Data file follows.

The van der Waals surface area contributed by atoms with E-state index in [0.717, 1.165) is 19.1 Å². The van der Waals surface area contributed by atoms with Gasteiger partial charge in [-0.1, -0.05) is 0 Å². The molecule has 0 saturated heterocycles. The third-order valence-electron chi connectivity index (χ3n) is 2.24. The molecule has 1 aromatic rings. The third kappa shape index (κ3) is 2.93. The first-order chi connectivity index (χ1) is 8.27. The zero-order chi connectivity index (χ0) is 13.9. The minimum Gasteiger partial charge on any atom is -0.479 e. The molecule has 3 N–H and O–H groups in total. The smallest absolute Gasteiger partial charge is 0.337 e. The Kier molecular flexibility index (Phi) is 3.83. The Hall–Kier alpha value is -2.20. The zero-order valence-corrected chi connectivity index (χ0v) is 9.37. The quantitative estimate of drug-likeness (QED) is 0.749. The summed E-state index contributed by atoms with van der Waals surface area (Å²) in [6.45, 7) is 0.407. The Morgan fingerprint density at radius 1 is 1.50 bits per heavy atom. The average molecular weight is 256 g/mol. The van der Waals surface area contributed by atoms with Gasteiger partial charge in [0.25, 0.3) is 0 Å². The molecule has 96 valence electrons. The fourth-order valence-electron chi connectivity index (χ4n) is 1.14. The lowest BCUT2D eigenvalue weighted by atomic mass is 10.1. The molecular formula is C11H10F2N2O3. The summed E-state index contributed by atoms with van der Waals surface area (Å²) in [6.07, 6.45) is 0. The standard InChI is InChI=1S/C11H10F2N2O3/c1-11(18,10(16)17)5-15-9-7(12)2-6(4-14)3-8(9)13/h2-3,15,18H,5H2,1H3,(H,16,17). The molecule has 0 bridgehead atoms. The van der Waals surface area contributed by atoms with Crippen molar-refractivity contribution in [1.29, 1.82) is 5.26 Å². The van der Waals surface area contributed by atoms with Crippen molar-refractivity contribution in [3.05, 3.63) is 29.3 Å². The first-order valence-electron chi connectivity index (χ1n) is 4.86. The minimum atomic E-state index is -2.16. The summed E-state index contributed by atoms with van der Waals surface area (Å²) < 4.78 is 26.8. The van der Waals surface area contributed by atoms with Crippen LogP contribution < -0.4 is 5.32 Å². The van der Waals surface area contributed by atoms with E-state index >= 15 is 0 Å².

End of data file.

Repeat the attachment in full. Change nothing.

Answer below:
The van der Waals surface area contributed by atoms with E-state index in [0.717, 1.165) is 19.1 Å². The van der Waals surface area contributed by atoms with Gasteiger partial charge in [-0.1, -0.05) is 0 Å². The molecule has 0 saturated heterocycles. The third-order valence-electron chi connectivity index (χ3n) is 2.24. The molecule has 1 aromatic rings. The third kappa shape index (κ3) is 2.93. The first-order chi connectivity index (χ1) is 8.27. The zero-order chi connectivity index (χ0) is 13.9. The minimum Gasteiger partial charge on any atom is -0.479 e. The molecule has 3 N–H and O–H groups in total. The smallest absolute Gasteiger partial charge is 0.337 e. The Kier molecular flexibility index (Phi) is 3.83. The Hall–Kier alpha value is -2.20. The zero-order valence-corrected chi connectivity index (χ0v) is 9.37. The quantitative estimate of drug-likeness (QED) is 0.749. The summed E-state index contributed by atoms with van der Waals surface area (Å²) in [6.45, 7) is 0.407. The Morgan fingerprint density at radius 1 is 1.50 bits per heavy atom. The average molecular weight is 256 g/mol. The van der Waals surface area contributed by atoms with Gasteiger partial charge in [0.25, 0.3) is 0 Å². The molecule has 96 valence electrons. The fourth-order valence-electron chi connectivity index (χ4n) is 1.14. The lowest BCUT2D eigenvalue weighted by atomic mass is 10.1. The molecular formula is C11H10F2N2O3. The summed E-state index contributed by atoms with van der Waals surface area (Å²) in [6.07, 6.45) is 0. The standard InChI is InChI=1S/C11H10F2N2O3/c1-11(18,10(16)17)5-15-9-7(12)2-6(4-14)3-8(9)13/h2-3,15,18H,5H2,1H3,(H,16,17). The molecule has 0 bridgehead atoms. The van der Waals surface area contributed by atoms with Crippen molar-refractivity contribution in [1.29, 1.82) is 5.26 Å². The van der Waals surface area contributed by atoms with Crippen molar-refractivity contribution in [3.05, 3.63) is 29.3 Å². The first-order valence-electron chi connectivity index (χ1n) is 4.86. The minimum atomic E-state index is -2.16. The summed E-state index contributed by atoms with van der Waals surface area (Å²) < 4.78 is 26.8. The van der Waals surface area contributed by atoms with Crippen LogP contribution < -0.4 is 5.32 Å². The van der Waals surface area contributed by atoms with E-state index >= 15 is 0 Å².